Now I want to highlight three things of great importance as we begin our legislative session.
First…what's on everyone's mind - the budget.
We must balance our budget without raising taxes on our people. It is their money, not ours.
I know there is heartburn in this room, in the media, and probably with some of our constituents about the budget challenge we face this year as a result of falling oil prices along with our refusal to raise taxes the past several years.
But I have the utmost confidence that we are going to come together, make smart reductions to the size of government where we can, and yet again have another balanced budget that doesn't raise taxes.
The easy way out for politicians is to raise taxes. Or, if we were in Congress, we would just print more money and borrow more from the Chinese.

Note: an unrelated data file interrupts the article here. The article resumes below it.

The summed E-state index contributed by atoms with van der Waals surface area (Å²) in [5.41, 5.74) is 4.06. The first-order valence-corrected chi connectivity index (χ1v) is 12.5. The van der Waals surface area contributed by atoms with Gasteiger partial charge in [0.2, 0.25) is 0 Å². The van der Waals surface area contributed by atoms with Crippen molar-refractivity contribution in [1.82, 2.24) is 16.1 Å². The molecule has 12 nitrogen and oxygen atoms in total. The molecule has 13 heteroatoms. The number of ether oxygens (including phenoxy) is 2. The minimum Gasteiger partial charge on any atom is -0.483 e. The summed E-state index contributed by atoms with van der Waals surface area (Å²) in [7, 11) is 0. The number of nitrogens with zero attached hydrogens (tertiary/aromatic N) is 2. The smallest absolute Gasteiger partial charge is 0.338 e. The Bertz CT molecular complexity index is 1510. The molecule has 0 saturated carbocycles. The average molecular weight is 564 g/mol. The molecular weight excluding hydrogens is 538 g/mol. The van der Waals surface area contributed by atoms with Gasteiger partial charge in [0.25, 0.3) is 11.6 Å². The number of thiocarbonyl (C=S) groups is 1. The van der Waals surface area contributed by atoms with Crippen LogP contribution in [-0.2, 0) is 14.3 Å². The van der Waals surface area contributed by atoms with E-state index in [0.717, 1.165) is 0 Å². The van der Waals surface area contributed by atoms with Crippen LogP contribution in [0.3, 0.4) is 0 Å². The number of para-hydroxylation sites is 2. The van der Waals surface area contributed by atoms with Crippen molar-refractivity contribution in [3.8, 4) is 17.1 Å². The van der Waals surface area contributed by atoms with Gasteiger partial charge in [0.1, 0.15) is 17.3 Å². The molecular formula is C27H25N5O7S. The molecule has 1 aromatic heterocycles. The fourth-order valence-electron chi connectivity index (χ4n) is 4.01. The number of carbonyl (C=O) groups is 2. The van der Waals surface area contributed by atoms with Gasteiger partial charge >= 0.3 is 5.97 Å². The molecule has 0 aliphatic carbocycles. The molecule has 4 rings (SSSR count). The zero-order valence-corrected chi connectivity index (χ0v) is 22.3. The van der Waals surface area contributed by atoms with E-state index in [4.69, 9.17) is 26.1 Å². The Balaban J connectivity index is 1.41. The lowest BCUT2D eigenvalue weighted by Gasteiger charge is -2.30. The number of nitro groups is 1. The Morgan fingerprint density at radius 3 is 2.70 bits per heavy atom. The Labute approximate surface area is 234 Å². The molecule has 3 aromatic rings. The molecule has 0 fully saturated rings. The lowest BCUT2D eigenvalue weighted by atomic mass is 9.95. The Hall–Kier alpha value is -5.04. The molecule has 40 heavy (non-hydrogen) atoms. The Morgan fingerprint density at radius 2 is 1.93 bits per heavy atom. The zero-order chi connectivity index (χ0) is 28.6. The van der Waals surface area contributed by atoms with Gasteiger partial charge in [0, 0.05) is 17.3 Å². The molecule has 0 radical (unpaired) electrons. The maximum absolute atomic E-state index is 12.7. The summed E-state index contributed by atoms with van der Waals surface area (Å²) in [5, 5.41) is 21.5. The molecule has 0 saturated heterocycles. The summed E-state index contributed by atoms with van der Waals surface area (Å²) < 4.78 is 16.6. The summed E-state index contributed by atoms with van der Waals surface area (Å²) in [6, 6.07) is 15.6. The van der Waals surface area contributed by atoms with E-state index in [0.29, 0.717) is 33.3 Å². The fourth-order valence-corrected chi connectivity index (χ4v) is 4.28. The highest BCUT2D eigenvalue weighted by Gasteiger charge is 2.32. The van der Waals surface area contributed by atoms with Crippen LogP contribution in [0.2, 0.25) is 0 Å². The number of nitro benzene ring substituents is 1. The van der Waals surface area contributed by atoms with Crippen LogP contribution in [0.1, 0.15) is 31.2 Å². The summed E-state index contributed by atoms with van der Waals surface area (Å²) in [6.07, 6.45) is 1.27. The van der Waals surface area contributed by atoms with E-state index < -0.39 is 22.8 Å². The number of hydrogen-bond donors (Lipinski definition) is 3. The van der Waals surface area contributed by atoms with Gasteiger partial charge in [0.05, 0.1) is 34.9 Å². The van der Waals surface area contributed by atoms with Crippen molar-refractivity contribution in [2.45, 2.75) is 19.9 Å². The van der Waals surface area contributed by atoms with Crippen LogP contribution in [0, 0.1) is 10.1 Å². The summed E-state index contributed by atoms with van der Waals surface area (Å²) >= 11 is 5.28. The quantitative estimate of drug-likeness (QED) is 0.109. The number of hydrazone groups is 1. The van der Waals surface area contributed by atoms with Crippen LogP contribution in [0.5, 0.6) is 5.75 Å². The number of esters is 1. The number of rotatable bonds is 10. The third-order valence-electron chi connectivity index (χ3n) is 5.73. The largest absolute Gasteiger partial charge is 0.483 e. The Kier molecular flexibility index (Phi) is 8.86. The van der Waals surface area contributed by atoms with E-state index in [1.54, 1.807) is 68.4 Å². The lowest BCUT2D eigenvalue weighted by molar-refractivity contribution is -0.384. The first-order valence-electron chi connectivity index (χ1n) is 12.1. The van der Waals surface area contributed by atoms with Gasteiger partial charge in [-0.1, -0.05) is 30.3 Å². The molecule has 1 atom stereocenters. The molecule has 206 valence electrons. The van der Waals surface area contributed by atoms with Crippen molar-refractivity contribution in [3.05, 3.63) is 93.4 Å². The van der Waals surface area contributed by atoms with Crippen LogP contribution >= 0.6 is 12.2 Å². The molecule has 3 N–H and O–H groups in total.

But we don't live by Washington's rules of kicking our debts down the road. And when it comes to raising taxes, we know that when government takes more of our people's hard earned money our economy lags, job growth lags, and we put families in a tight spot.
I'd rather have the government cut its budget, than force families to cut their budgets.
It all comes down to this - do we think that we can spend our citizens' money better than they can? I do not.
That being said, I know government provides some vital services, and I want those services protected, provided they are running efficiently and not being wasteful.